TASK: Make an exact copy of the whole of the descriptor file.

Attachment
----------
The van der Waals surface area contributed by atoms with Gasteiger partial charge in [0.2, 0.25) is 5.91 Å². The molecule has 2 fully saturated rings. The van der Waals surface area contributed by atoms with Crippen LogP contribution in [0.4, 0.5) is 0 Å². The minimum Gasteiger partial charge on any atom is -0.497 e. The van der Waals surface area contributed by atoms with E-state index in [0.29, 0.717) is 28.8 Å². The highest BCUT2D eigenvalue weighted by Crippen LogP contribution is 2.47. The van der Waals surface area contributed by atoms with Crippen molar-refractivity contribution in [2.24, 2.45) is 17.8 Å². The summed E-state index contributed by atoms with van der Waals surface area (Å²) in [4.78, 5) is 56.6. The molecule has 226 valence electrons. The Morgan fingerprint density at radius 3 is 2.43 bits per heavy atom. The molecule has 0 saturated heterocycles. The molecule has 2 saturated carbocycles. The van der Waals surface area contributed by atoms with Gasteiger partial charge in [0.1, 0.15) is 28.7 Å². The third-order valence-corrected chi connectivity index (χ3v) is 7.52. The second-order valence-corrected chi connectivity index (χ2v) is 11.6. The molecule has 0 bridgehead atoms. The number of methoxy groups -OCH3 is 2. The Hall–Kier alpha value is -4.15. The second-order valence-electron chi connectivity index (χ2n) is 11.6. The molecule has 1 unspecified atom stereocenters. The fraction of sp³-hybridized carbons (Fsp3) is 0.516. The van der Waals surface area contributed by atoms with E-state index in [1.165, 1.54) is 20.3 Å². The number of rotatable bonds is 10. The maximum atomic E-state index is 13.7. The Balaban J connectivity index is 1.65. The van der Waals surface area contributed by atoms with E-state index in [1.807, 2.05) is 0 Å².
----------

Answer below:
The van der Waals surface area contributed by atoms with Gasteiger partial charge in [0.2, 0.25) is 5.91 Å². The molecule has 2 fully saturated rings. The van der Waals surface area contributed by atoms with Crippen LogP contribution in [0.4, 0.5) is 0 Å². The minimum Gasteiger partial charge on any atom is -0.497 e. The van der Waals surface area contributed by atoms with E-state index in [0.29, 0.717) is 28.8 Å². The highest BCUT2D eigenvalue weighted by Crippen LogP contribution is 2.47. The van der Waals surface area contributed by atoms with Crippen molar-refractivity contribution in [2.24, 2.45) is 17.8 Å². The summed E-state index contributed by atoms with van der Waals surface area (Å²) in [4.78, 5) is 56.6. The molecule has 226 valence electrons. The Morgan fingerprint density at radius 3 is 2.43 bits per heavy atom. The molecule has 0 saturated heterocycles. The molecule has 2 saturated carbocycles. The van der Waals surface area contributed by atoms with Gasteiger partial charge in [0.1, 0.15) is 28.7 Å². The third-order valence-corrected chi connectivity index (χ3v) is 7.52. The second-order valence-corrected chi connectivity index (χ2v) is 11.6. The molecule has 0 bridgehead atoms. The number of methoxy groups -OCH3 is 2. The Hall–Kier alpha value is -4.15. The second-order valence-electron chi connectivity index (χ2n) is 11.6. The molecule has 1 unspecified atom stereocenters. The fraction of sp³-hybridized carbons (Fsp3) is 0.516. The van der Waals surface area contributed by atoms with E-state index in [1.165, 1.54) is 20.3 Å². The number of rotatable bonds is 10. The maximum atomic E-state index is 13.7. The Balaban J connectivity index is 1.65. The van der Waals surface area contributed by atoms with E-state index in [1.807, 2.05) is 0 Å².